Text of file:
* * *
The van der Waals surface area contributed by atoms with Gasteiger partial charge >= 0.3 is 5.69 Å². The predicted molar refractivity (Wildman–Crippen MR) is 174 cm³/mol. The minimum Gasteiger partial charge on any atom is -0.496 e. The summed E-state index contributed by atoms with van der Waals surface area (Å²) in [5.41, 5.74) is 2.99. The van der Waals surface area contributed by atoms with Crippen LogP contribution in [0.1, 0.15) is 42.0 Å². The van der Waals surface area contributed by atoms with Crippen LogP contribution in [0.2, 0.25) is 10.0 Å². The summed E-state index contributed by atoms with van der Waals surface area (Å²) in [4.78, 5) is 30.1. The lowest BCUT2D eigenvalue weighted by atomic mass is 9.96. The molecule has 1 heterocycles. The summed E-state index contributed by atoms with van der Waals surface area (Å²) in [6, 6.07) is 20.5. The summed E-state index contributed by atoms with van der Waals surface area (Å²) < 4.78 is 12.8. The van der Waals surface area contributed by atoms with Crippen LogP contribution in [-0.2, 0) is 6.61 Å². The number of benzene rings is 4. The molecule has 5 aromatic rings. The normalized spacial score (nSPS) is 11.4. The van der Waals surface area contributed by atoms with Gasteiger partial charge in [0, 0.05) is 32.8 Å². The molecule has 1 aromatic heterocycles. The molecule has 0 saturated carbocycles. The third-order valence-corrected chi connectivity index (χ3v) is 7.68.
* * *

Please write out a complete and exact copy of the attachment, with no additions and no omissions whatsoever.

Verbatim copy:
The van der Waals surface area contributed by atoms with Gasteiger partial charge >= 0.3 is 5.69 Å². The predicted molar refractivity (Wildman–Crippen MR) is 174 cm³/mol. The minimum Gasteiger partial charge on any atom is -0.496 e. The summed E-state index contributed by atoms with van der Waals surface area (Å²) in [5.41, 5.74) is 2.99. The van der Waals surface area contributed by atoms with Crippen LogP contribution in [0.1, 0.15) is 42.0 Å². The van der Waals surface area contributed by atoms with Crippen LogP contribution in [0.2, 0.25) is 10.0 Å². The summed E-state index contributed by atoms with van der Waals surface area (Å²) in [4.78, 5) is 30.1. The lowest BCUT2D eigenvalue weighted by atomic mass is 9.96. The molecule has 1 heterocycles. The summed E-state index contributed by atoms with van der Waals surface area (Å²) in [6, 6.07) is 20.5. The summed E-state index contributed by atoms with van der Waals surface area (Å²) < 4.78 is 12.8. The van der Waals surface area contributed by atoms with Crippen LogP contribution in [-0.2, 0) is 6.61 Å². The number of benzene rings is 4. The molecule has 5 aromatic rings. The normalized spacial score (nSPS) is 11.4. The van der Waals surface area contributed by atoms with Gasteiger partial charge in [0, 0.05) is 32.8 Å². The molecule has 1 aromatic heterocycles. The molecule has 0 saturated carbocycles. The third-order valence-corrected chi connectivity index (χ3v) is 7.68.